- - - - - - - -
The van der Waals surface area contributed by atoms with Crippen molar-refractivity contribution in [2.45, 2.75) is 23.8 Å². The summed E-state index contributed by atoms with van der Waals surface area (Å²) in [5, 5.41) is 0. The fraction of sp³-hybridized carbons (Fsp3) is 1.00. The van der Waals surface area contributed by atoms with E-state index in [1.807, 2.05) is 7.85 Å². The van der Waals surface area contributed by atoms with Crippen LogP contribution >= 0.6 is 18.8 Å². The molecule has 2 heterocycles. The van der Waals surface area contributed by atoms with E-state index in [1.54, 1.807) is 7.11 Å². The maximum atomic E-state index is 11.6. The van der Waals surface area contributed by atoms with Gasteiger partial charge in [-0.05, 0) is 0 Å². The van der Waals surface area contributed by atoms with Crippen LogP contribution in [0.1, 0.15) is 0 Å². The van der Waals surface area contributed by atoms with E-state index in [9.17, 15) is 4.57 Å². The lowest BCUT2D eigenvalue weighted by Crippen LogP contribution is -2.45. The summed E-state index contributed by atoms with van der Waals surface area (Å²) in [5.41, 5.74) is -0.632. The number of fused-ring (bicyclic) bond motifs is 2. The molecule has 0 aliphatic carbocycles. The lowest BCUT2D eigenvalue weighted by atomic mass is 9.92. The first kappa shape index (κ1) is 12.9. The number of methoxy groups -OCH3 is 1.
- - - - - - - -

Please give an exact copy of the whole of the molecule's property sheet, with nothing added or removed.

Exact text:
The van der Waals surface area contributed by atoms with Crippen molar-refractivity contribution in [2.45, 2.75) is 23.8 Å². The summed E-state index contributed by atoms with van der Waals surface area (Å²) in [5, 5.41) is 0. The fraction of sp³-hybridized carbons (Fsp3) is 1.00. The van der Waals surface area contributed by atoms with E-state index in [1.807, 2.05) is 7.85 Å². The van der Waals surface area contributed by atoms with Crippen LogP contribution >= 0.6 is 18.8 Å². The molecule has 2 heterocycles. The van der Waals surface area contributed by atoms with E-state index in [1.54, 1.807) is 7.11 Å². The maximum atomic E-state index is 11.6. The van der Waals surface area contributed by atoms with Gasteiger partial charge in [-0.05, 0) is 0 Å². The van der Waals surface area contributed by atoms with Crippen LogP contribution in [0.1, 0.15) is 0 Å². The van der Waals surface area contributed by atoms with E-state index in [9.17, 15) is 4.57 Å². The lowest BCUT2D eigenvalue weighted by Crippen LogP contribution is -2.45. The summed E-state index contributed by atoms with van der Waals surface area (Å²) in [5.41, 5.74) is -0.632. The number of fused-ring (bicyclic) bond motifs is 2. The molecule has 0 aliphatic carbocycles. The lowest BCUT2D eigenvalue weighted by atomic mass is 9.92. The first kappa shape index (κ1) is 12.9. The number of methoxy groups -OCH3 is 1.